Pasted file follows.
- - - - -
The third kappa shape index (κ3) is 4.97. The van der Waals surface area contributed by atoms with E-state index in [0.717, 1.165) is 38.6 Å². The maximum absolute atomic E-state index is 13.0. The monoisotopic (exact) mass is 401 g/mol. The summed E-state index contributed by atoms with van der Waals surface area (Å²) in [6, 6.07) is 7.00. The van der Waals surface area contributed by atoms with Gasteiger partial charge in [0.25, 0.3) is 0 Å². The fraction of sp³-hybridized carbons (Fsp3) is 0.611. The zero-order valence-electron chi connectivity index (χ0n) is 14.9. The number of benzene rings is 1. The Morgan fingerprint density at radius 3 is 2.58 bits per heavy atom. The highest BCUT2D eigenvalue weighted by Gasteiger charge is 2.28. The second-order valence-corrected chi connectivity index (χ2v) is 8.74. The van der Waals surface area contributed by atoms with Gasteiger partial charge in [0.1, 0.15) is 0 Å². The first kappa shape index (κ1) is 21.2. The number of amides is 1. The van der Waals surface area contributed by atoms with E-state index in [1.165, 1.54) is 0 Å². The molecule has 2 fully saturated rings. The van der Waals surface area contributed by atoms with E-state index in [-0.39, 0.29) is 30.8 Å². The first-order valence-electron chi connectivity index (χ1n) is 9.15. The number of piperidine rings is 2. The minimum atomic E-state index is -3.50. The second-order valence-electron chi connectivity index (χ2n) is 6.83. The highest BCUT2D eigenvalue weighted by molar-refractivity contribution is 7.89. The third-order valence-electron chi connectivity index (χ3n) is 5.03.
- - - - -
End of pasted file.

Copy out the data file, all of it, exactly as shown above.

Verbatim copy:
The third kappa shape index (κ3) is 4.97. The van der Waals surface area contributed by atoms with E-state index in [0.717, 1.165) is 38.6 Å². The maximum absolute atomic E-state index is 13.0. The monoisotopic (exact) mass is 401 g/mol. The summed E-state index contributed by atoms with van der Waals surface area (Å²) in [6, 6.07) is 7.00. The van der Waals surface area contributed by atoms with Gasteiger partial charge in [0.25, 0.3) is 0 Å². The fraction of sp³-hybridized carbons (Fsp3) is 0.611. The zero-order valence-electron chi connectivity index (χ0n) is 14.9. The number of benzene rings is 1. The Morgan fingerprint density at radius 3 is 2.58 bits per heavy atom. The highest BCUT2D eigenvalue weighted by Gasteiger charge is 2.28. The second-order valence-corrected chi connectivity index (χ2v) is 8.74. The van der Waals surface area contributed by atoms with Gasteiger partial charge in [0.1, 0.15) is 0 Å². The first kappa shape index (κ1) is 21.2. The number of amides is 1. The van der Waals surface area contributed by atoms with E-state index in [1.165, 1.54) is 0 Å². The molecule has 2 fully saturated rings. The van der Waals surface area contributed by atoms with E-state index in [-0.39, 0.29) is 30.8 Å². The first-order valence-electron chi connectivity index (χ1n) is 9.15. The number of piperidine rings is 2. The minimum atomic E-state index is -3.50. The second-order valence-electron chi connectivity index (χ2n) is 6.83. The highest BCUT2D eigenvalue weighted by molar-refractivity contribution is 7.89. The third-order valence-electron chi connectivity index (χ3n) is 5.03.